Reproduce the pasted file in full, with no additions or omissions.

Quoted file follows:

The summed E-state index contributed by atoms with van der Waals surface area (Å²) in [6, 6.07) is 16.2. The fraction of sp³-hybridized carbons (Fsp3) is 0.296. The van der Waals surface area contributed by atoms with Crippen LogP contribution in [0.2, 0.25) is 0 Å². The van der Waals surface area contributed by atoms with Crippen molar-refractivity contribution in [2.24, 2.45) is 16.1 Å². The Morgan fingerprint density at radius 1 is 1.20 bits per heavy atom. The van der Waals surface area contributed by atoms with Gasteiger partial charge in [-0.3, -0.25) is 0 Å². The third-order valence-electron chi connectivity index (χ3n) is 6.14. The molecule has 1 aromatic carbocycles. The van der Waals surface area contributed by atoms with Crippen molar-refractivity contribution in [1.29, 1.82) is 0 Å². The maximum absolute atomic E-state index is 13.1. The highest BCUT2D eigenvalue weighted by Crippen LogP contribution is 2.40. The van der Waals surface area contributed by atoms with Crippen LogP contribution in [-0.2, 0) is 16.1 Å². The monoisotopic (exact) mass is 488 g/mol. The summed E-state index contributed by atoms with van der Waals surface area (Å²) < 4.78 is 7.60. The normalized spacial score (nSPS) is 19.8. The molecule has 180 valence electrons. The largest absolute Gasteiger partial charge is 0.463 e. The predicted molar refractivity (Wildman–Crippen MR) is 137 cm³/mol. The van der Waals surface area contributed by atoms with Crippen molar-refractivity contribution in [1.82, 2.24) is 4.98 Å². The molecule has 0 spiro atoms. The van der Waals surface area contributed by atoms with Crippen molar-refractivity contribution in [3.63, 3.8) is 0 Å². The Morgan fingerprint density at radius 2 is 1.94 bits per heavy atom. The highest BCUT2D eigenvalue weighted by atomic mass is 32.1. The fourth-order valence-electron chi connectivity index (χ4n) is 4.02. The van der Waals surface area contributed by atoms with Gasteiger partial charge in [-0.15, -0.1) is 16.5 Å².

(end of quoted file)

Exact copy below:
The summed E-state index contributed by atoms with van der Waals surface area (Å²) in [6, 6.07) is 16.2. The fraction of sp³-hybridized carbons (Fsp3) is 0.296. The van der Waals surface area contributed by atoms with Crippen LogP contribution in [0.2, 0.25) is 0 Å². The van der Waals surface area contributed by atoms with Crippen molar-refractivity contribution in [2.24, 2.45) is 16.1 Å². The Morgan fingerprint density at radius 1 is 1.20 bits per heavy atom. The van der Waals surface area contributed by atoms with Gasteiger partial charge in [-0.3, -0.25) is 0 Å². The third-order valence-electron chi connectivity index (χ3n) is 6.14. The molecule has 1 aromatic carbocycles. The van der Waals surface area contributed by atoms with Crippen molar-refractivity contribution in [1.29, 1.82) is 0 Å². The maximum absolute atomic E-state index is 13.1. The highest BCUT2D eigenvalue weighted by Crippen LogP contribution is 2.40. The van der Waals surface area contributed by atoms with Crippen LogP contribution in [-0.2, 0) is 16.1 Å². The monoisotopic (exact) mass is 488 g/mol. The summed E-state index contributed by atoms with van der Waals surface area (Å²) < 4.78 is 7.60. The normalized spacial score (nSPS) is 19.8. The molecule has 180 valence electrons. The largest absolute Gasteiger partial charge is 0.463 e. The predicted molar refractivity (Wildman–Crippen MR) is 137 cm³/mol. The van der Waals surface area contributed by atoms with Crippen molar-refractivity contribution in [1.82, 2.24) is 4.98 Å². The molecule has 0 spiro atoms. The van der Waals surface area contributed by atoms with Crippen molar-refractivity contribution in [3.63, 3.8) is 0 Å². The Morgan fingerprint density at radius 2 is 1.94 bits per heavy atom. The highest BCUT2D eigenvalue weighted by atomic mass is 32.1. The fourth-order valence-electron chi connectivity index (χ4n) is 4.02. The van der Waals surface area contributed by atoms with Gasteiger partial charge in [-0.15, -0.1) is 16.5 Å².